Walking in My Own Footsteps
I have never been a sheep, to follow obediently in other people’s footsteps. In fact, I have a strong contrarian streak (you’re not surprised, I know).
Back in college, everybody was raving about this Irish band called U2 and their just-released album, The Joshua Tree. “Their songs are so poignant!” Hmmm, they seem a bit over the top to me. “But, the song ‘I Still Haven’t Found What I’m Looking For’, doesn’t it call to you?” Nope. “Surely, you must feel something when you hear ‘With or Without You’?” What I feel is a heavy dose of angst.* “Exactly!” (And they’d wander off with a smile on their face, thinking they had won, while I chuckled to myself, knowing the truth.**)
There was also this band from Athens, Georgia (and their hometown was always spoken that way, “Athens, Georgia”—like maybe we’d be confused and think they meant Athens, Greece? And why didn’t anyone worry that we’d think they were from the Baltic state, eh?) People swooned. People carried on. People felt R.E.M.’s . . . angst. *Shudder*
I did finally come around. (After college.) Because both R.E.M. and U2 are talented, and write music that can be (yes) poignant. I just didn’t want to like them, simply because everybody else did. (Yes, I meant that comma in there.)
I’m thinking about this because there’s been this product that I’ve noticed people raving about lately. I would come across positive mentions online and in print magazines. (I don’t subscribe to any “women’s magazines”, but I’ll buy one every now and again [and I’m shocked every time at how little substance and how much advertising there is in one issue].) I’d assume that any product mention in an article has to be the result of product placement subsidies (for example, have you noticed how Real Simple magazine always seems to mention Carmex lip balm? Hmmmm? Both within the text of articles as well as in supposed “real-life” reader response sections?).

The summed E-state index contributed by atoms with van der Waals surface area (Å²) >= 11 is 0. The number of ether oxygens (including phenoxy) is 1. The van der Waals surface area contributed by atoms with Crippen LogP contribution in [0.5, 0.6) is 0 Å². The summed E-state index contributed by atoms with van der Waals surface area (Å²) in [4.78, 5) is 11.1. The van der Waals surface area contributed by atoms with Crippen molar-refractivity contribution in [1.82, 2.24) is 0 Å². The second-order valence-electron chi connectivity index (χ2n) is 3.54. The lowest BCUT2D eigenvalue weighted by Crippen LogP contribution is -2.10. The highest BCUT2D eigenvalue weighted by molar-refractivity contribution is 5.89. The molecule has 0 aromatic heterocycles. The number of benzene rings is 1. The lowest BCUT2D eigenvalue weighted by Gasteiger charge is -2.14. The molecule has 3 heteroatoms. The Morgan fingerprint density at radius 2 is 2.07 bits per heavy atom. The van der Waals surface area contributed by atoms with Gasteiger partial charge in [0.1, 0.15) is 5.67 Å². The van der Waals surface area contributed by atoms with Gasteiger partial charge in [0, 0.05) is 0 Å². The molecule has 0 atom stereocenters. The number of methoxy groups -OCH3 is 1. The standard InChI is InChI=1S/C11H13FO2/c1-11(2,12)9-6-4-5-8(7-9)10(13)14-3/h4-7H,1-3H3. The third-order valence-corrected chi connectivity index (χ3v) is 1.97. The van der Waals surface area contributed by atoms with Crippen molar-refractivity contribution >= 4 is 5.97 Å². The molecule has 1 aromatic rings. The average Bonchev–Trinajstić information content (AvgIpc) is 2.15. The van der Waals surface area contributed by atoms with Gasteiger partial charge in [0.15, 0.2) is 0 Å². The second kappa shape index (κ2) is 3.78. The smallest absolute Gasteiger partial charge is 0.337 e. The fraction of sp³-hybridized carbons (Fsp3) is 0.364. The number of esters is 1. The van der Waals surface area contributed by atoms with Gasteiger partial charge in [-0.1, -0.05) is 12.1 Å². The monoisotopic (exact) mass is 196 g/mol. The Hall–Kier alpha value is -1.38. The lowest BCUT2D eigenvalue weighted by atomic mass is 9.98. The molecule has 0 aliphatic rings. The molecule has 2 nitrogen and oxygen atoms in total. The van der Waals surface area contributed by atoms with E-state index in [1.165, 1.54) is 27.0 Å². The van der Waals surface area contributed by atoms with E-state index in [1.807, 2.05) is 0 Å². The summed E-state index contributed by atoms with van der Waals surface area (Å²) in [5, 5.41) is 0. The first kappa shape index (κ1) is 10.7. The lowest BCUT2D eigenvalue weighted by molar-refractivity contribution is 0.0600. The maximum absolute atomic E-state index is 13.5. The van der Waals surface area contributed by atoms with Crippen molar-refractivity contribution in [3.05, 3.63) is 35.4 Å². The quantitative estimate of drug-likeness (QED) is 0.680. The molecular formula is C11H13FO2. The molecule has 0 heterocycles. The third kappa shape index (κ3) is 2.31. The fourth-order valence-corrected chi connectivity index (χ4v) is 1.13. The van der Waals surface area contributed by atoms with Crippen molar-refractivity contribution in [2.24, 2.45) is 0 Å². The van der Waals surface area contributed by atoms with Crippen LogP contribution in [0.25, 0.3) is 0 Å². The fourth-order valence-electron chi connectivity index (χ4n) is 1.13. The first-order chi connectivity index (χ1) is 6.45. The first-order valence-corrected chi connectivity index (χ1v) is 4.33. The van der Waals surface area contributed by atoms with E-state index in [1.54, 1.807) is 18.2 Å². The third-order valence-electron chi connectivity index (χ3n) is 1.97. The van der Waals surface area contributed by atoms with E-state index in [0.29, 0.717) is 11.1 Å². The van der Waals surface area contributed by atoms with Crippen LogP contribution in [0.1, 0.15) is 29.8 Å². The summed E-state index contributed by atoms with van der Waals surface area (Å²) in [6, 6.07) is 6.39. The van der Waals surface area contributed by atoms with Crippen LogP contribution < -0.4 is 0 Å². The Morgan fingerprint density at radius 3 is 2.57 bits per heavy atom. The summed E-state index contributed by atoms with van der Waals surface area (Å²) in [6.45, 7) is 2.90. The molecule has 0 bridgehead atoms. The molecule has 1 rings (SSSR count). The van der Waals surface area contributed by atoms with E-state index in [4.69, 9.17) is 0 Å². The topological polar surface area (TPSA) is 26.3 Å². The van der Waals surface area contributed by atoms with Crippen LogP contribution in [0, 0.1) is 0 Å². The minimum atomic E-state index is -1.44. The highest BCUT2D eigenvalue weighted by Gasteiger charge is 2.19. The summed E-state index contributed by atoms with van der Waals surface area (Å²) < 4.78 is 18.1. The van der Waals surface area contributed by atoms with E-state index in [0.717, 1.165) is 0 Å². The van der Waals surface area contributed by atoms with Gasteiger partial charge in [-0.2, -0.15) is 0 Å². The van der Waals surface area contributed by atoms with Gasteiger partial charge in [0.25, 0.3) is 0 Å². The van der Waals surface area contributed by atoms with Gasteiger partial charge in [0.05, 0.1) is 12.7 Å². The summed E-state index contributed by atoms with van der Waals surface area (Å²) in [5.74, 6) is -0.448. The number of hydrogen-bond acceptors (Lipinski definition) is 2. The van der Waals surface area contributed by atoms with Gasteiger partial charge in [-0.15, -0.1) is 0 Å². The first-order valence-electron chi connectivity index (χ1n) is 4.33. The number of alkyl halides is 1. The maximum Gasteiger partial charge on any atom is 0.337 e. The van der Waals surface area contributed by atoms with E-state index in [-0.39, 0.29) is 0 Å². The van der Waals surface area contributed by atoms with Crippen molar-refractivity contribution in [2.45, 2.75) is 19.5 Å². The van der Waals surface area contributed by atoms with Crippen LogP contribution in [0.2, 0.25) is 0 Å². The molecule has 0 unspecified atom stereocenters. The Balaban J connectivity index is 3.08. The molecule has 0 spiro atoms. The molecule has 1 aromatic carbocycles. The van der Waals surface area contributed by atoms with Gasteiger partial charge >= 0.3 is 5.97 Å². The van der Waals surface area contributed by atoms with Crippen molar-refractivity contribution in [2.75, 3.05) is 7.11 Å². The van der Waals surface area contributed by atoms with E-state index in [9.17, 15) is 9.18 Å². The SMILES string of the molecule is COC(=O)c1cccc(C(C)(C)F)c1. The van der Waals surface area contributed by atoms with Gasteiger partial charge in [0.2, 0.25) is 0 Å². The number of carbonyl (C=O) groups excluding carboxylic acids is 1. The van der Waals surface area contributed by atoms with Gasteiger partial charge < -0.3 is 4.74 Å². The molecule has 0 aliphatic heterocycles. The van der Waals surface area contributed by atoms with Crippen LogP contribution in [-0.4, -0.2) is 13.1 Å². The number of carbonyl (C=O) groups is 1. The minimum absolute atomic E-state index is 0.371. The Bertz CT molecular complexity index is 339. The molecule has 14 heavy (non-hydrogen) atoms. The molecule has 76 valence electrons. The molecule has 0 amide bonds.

I did buy this product, mostly so I could confirm that it wasn’t any better than other varieties of this same product. And, I couldn’t imagine it would be worse than others, plus, I needed some of this kind of product anyway, so why not buy this brand this time.
I was wrong. Oh, so wrong. This stuff is as good as the articles say. I can’t believe how well it works. It’s opened up a whole new world to me. I find that I don’t hate this one part of me as much as I hated it before.
Burt’s Bees Coconut Foot Crème. Oh, my goodness, my heels are sandal-worthy (not that they were cracked and yellow and gross [yeeeeesh!] before, mind you, they just weren’t ever this good).
I soaked my tootsies in warm water for 10 minutes, used the pumice stone, dried them, slathered on some of the crème, put on a pair of cotton sock, and went to bed. (About 2 hours later, I tore off the socks, because it’s early summer and I can’t sleep deeply with hot feet.) But the heels! They are perfect! And the soles, they are—what? Good? I don’t know what words one usually uses for feet, considering I don’t like to talk about feet or think about feet, even. But whatever word one uses to describe joy in one’s soles, that’s the one I’m looking for here.
Now, I guess I ought to try that Carmex stuff.
*I learned to hate the word “angst” and all it represented. So many young college philosophers would use “angst” to describe every single life experience—breaking up with someone, having to drop a class they were flunking, the cafeteria running out of tater tots on a weekend morning—that just hearing the word would induce the gag reflex and the rolling of the eyes reflex. Still today, if I say (for example) that someone is feeling angst-y, that’s a clue that I’m not feeling very sympathetic to their problem. Be warned.
**Did you read the *? Because if you did, you’d get the joke.